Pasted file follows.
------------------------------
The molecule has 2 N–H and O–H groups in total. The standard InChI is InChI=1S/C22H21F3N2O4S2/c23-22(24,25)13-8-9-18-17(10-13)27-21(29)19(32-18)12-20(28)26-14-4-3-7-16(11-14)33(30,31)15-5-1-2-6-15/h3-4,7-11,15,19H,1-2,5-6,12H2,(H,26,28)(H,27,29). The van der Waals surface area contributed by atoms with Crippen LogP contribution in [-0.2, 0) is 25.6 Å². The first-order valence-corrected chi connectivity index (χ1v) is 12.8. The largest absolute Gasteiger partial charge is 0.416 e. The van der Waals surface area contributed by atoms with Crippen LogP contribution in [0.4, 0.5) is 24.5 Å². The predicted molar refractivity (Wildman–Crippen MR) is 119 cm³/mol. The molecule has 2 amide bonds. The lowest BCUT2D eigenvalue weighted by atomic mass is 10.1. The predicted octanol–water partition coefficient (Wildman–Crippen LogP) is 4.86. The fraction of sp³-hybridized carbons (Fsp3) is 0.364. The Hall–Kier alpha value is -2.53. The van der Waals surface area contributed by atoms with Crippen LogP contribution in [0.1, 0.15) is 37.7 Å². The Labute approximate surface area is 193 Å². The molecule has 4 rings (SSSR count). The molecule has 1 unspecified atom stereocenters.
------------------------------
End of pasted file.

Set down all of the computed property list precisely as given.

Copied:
The molecule has 2 N–H and O–H groups in total. The standard InChI is InChI=1S/C22H21F3N2O4S2/c23-22(24,25)13-8-9-18-17(10-13)27-21(29)19(32-18)12-20(28)26-14-4-3-7-16(11-14)33(30,31)15-5-1-2-6-15/h3-4,7-11,15,19H,1-2,5-6,12H2,(H,26,28)(H,27,29). The van der Waals surface area contributed by atoms with Crippen LogP contribution in [-0.2, 0) is 25.6 Å². The first-order valence-corrected chi connectivity index (χ1v) is 12.8. The largest absolute Gasteiger partial charge is 0.416 e. The van der Waals surface area contributed by atoms with Crippen LogP contribution in [0.4, 0.5) is 24.5 Å². The predicted molar refractivity (Wildman–Crippen MR) is 119 cm³/mol. The molecule has 2 amide bonds. The lowest BCUT2D eigenvalue weighted by atomic mass is 10.1. The predicted octanol–water partition coefficient (Wildman–Crippen LogP) is 4.86. The fraction of sp³-hybridized carbons (Fsp3) is 0.364. The Hall–Kier alpha value is -2.53. The van der Waals surface area contributed by atoms with Crippen LogP contribution in [0.1, 0.15) is 37.7 Å². The Labute approximate surface area is 193 Å². The molecule has 4 rings (SSSR count). The molecule has 1 unspecified atom stereocenters.